As America teetered closer to war in October 1941, the question on most people's minds was what became of our neutrality in the face of a full-scale war going on in Europe?
To answer that question American Foreign Policy Association spokesman A. Randall Elliot appeared on the Sunday Morning radio series Our Foreign Policy from October 5, 1941.
A. Randall Elliot (U.S. Foreign Policy Association):” In his two proclamations of September 5th 1939, the President drew a sharp distinction between the traditional and the modern forms of neutrality. His first pronouncement set forth some twenty-eight regulations to be observed within the jurisdiction of the United States in conformity with domestic law and practice. Among the rules invoked were the customary prohibitions against enlistment in the Armed Forces of nations at war, fitting out or arming belligerent vessels and furnishing supplies to belligerent warships. Many of these restrictions were swept away with the passage of the Lease-Lend Act which automatically canceled all existing legislation contrary to its provisions. Subsequent Executive orders and Presidential Proclamations have annulled at least twenty-five of the twenty-eight regulations.”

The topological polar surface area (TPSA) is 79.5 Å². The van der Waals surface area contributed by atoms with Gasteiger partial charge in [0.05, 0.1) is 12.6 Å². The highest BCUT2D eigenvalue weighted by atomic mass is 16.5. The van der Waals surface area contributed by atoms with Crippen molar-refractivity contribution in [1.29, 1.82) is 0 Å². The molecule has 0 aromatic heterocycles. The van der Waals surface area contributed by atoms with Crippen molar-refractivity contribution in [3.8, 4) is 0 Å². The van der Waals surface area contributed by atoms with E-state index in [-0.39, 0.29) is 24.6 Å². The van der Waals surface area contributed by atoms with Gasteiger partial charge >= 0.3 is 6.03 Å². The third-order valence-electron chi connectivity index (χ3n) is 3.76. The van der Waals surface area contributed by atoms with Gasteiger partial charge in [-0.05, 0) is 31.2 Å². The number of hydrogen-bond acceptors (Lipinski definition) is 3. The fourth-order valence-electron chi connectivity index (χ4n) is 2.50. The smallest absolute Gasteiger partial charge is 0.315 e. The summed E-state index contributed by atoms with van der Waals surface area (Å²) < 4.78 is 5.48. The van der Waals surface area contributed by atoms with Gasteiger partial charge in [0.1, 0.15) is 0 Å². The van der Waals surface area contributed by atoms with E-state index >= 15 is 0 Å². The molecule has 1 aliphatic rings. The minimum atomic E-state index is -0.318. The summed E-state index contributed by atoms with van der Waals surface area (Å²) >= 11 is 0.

In 8 weeks the whole issue would fly out the window anyway with the surprise attack on Pearl Harbor.